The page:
"I want to point you to new research," observed cellular immunologist Susan Swain at the Trudeaux Institute in Saranac Lake, N.Y.
"The younger you are when you're vaccinated against influenza, the better and longer you're protected from the disease. Because immune system function declines with age, the elderly are more susceptible to infection and are therefore prime candidates for vaccination. However, paradoxically, the ability of the immune system to respond vigorously to vaccination is also impaired with age. Therefore, vaccination is most beneficial if it takes place at an early age."
Can it succeed both ways?
Annual shots against the flu are a ritual protecting the elderly and the children. How about vaccination against forgetting, as advancing old age bedevils the waning of memory? Researchers staffing the Trudeaux Institute took up this challenge. The result of their efforts is a paper dated Dec. 9, 2003, in the Proceedings of the National Academy of Sciences (PNAS) titled "CD4 T cell memory derived from young na ve cells functions well into old age, but memory generated from aged na ve cells functions poorly."
Swain, the institute's president and director, is the article's senior author. "As we become aged," she explained, "CD4 T cells ready to respond to antigens and pathogens both become defective. They don't respond very well and are not able to give rise to very good memory. This may account for the difficulties of vaccination as people age. Hence, there is a good reason to vaccinate people during their middle years, so immune system na ve cells may turn into memory cells. And their immunity may be very durable. If it is generated in young and middle age, it lasts for a very long time."
Vaccinating Kids, Grown-Ups In Ideal Age Brackets
"The newsworthiness of our hypothesis," Swain continued, "is that we vaccinate children, which certainly does the work for them. And for immunizing against infections like the flu, that's likely to work if recipient adults encounter infectious pathogens. We should consider vaccinating them earlier in their life.
"Another aspect in the elderly is using strategies that will overcome immune system defects. It's one of the things we're studying currently. One is trying to figure out what the defect is and devise corrective remedies.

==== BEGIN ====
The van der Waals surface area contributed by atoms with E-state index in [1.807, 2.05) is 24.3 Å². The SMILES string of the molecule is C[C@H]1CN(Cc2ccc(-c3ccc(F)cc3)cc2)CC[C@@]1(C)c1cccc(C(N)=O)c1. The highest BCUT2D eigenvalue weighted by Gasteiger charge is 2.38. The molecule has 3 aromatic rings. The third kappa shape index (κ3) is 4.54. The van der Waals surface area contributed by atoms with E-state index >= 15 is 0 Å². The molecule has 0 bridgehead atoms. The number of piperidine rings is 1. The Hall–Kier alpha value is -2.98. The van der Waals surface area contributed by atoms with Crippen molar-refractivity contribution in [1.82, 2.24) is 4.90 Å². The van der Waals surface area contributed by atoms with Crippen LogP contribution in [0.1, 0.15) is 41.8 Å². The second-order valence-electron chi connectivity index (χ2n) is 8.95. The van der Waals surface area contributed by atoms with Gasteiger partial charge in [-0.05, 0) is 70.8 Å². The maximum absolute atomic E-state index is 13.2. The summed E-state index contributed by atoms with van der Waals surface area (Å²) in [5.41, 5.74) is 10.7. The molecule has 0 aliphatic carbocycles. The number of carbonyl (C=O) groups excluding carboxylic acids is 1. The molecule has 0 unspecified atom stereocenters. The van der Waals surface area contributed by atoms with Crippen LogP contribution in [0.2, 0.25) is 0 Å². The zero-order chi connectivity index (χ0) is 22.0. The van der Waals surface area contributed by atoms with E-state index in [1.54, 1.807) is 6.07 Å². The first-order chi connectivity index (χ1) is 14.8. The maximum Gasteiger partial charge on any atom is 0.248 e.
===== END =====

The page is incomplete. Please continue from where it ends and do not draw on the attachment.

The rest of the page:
"To carry out that strategy, we turned to certain adjuvants in vaccines that make them more resemble live target organisms. Adjuvants increase the response, even if the aged na ve cells are otherwise defective. Our hope is certainly there to do some vaccinations with adjuvants for human patients. At the moment," Swain said, "the only adjuvant approved in human use is alum - aluminum potassium sulfate. In medical practice, alum is used as astringents and styptics. It's not very effective, but a number of companies are exploring adjuvants with even better antibodies. They are contending with pathogens - mainly bacteria or viruses. Many of the vaccines don't have these components but aren't attenuated. It's important for us to determine which adjuvant components are most effective for which kind of vaccine, and then add them back to fabricate a new, more effective vaccine.
"CD4 T cells are one of two major types of T lymphocytes. They are the cells that are defective in AIDS infection. You get very poor immune responses," Swain went on, "if you don't have CD4 T cells to induce T cells without CD4 T cells to make antibodies. An effective antibody could gain access to B cells, which have more ability to develop other types of immunity as well. The T-cell name, by the way, was derived from the thymus gland - which accounts for T' lymphocytes."
Turning Lymphocytes Into Memory Cells
"We did two kinds of experiments in mice," Swain recounted. "Our research involved introducing antigens into young mice (2 to 4 months old) and aged mice (14 to 16 months), then observing their ability, even a year later, to respond when the antigen was re-introduced. In one instance, we took na ve immune cells out of aged mice. We stimulated their cells outside of the animal because we first wanted to study their na ve cells. We just added some components needed to induce an immune response. Those are the clutters of things we have described over the past decade or so. What we did in addition to this was develop in a tissue culture dish a population of effector cells that have all the immune functions we expected would occur. Then we could re-introduce them back into the animals, where they became memory cells.
"After we took the cells from aged mice," Swain went on, "when we looked later, the memory cells didn't function very well. So that was the first half of our transgenic mice experiment. The second half was to make effectors from young cells, put them back into the same animals, and let them age for a period of time. They turned out to be perfectly capable of functioning."
Swain and her co-authors have just received a $1.78 million grant from the NIH's National Institute of Aging. Its focus is additional research on the impact of aging on CD4 and CD8 responses to viruses. The grant, for a five-year period through June 2008, could generate important information aimed at elucidating immune defects that arise in cells from aged individuals. Hence, it could contribute to further development of strategies to effectively vaccinate the elderly.
Swain's paper summed up its findings: "Because the elderly exhibit a greater susceptibility to infectious diseases such as influenza, they are often prime candidates for vaccinations. However, evidence is now increasing that the efficacy of these vaccinations in the elderly is greatly reduced compared with young populations. Memory generated by using na ve T cells from young mice responds well, even after one year of priming. In contrast, memory generated during old age is defective both in vitro and in vivo." It concluded by suggesting that "na ve CD4 T cells from aged mice exhibit a heritable defect."